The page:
KUALA LUMPUR: The Education Ministry has given its schools the green light to run classes or close as they see fit, as the haze persists with no sign of abating, forcing the government to close schools for the fourth consecutive day.
Its director-general, Datuk Seri Dr Khair Mohamad Yusof, said even if the ministry issued a blanket order for schools to close when the Air Pollutant Index (API) readings hit unhealthy levels, they could exercise their discretion to open, but must take all measures to protect students from being exposed to the hazard.
“The autonomy of schools now comes into play, more so when we are uncertain when the haze problem is going to end and if it prolongs until the end of the year or even after the start of next year’s term.
“It will be manageable if schools take necessary precautions to protect students from the haze, including by making protective masks compulsory so classes can continue. The safety of the school community must be paramount,” he told the New Straits Times yesterday.
The ministry had, since Oct 4, issued eight directives for schools to close.
This is the standard operating procedure when API readings hits 150.
Khair addressed the question on the minds of many parents whose children are sitting for the Sijil Pelajaran Malaysia (SPM) that starts in the first week of November.
The exam involving more than 500,000 candidates will go on as scheduled.
“SPM and other examinations will continue and schools must make sure they are held in a safe environment, free from the haze,” said Khair.
Earlier, at the National Pembestarian Sekolah awards ceremony here, he said to minimise lost learning hours, schools must adopt innovative measures to facilitate the teaching and learning process.
He said the ministry encouraged schools and teachers to adopt other teaching and learning methods and that this could be done with ease, especially with the easy access to information and communications technology (ICT).
“They can use the ‘blended learning’ programme where students learn, at least in part, through the delivery of content and instruction via online platforms.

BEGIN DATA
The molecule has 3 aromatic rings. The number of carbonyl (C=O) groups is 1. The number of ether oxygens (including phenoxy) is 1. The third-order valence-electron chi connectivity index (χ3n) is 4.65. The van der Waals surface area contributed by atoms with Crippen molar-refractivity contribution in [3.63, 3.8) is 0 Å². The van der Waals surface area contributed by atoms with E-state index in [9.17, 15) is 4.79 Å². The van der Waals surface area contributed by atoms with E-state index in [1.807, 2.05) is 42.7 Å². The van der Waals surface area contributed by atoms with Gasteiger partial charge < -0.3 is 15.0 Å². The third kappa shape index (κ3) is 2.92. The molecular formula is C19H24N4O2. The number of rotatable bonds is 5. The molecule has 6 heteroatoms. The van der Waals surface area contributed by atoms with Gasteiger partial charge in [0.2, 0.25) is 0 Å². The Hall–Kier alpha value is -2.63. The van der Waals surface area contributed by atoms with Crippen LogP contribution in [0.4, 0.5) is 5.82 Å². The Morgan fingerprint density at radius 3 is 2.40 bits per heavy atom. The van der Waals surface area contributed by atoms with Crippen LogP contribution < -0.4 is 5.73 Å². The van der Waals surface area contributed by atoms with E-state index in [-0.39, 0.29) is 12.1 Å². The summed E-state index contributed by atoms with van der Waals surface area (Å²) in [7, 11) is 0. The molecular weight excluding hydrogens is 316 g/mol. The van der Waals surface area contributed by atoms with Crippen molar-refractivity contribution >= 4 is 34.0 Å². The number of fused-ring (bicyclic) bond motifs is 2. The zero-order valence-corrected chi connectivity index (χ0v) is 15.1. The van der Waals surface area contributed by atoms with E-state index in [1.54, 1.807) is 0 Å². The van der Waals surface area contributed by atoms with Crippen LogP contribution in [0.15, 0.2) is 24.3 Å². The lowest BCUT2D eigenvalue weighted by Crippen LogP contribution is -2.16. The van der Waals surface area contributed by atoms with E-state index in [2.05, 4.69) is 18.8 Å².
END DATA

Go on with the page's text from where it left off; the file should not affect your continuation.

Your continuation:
“This is one way to minimise lost hours when the conventional method of teaching is not an option.
“I hope this innovative way of instruction is made practice and that its use is not only limited to times like this,” he said, adding that the use of ICT in the school system was part of the Malaysian Education Blueprint (2013-2025).
Khair told the NST that the ministry was aware that some teachers had taken the initiative to engage students in unconventional teaching methods and that it hoped more teachers would follow suit.
“Many schools are also giving out homework to students, even through their parents, so that students could cope.
“We are, however, still hoping that the haze situation will improve and all schools will operate as normal,” he said.
Khair said the ministry had made the 1Bestari net readily available to schools in rural areas to give them a chance at the virtual learning environment as it provided Internet connectivity to rural areas.
“This way of using technology is not only relevant in teaching and learning, but can also lead to more productivity in management and information dissemination,” he said.
Meanwhile, National Union of the Teaching Profession (NUTP) secretary-general Loke Yim Pheng said, as schools provided the best learning environment, the ministry could operate shorter hours, on alternate days, when unhealthy API readings persisted.
“Instead of the usual six-hour learning process, it can be cut by half. Students can go to school for lessons only and return home immediately with homework to be done for the next day,” she said, adding that parents must play a critical role in helping their children cope with lessons as they were left with fewer learning hours.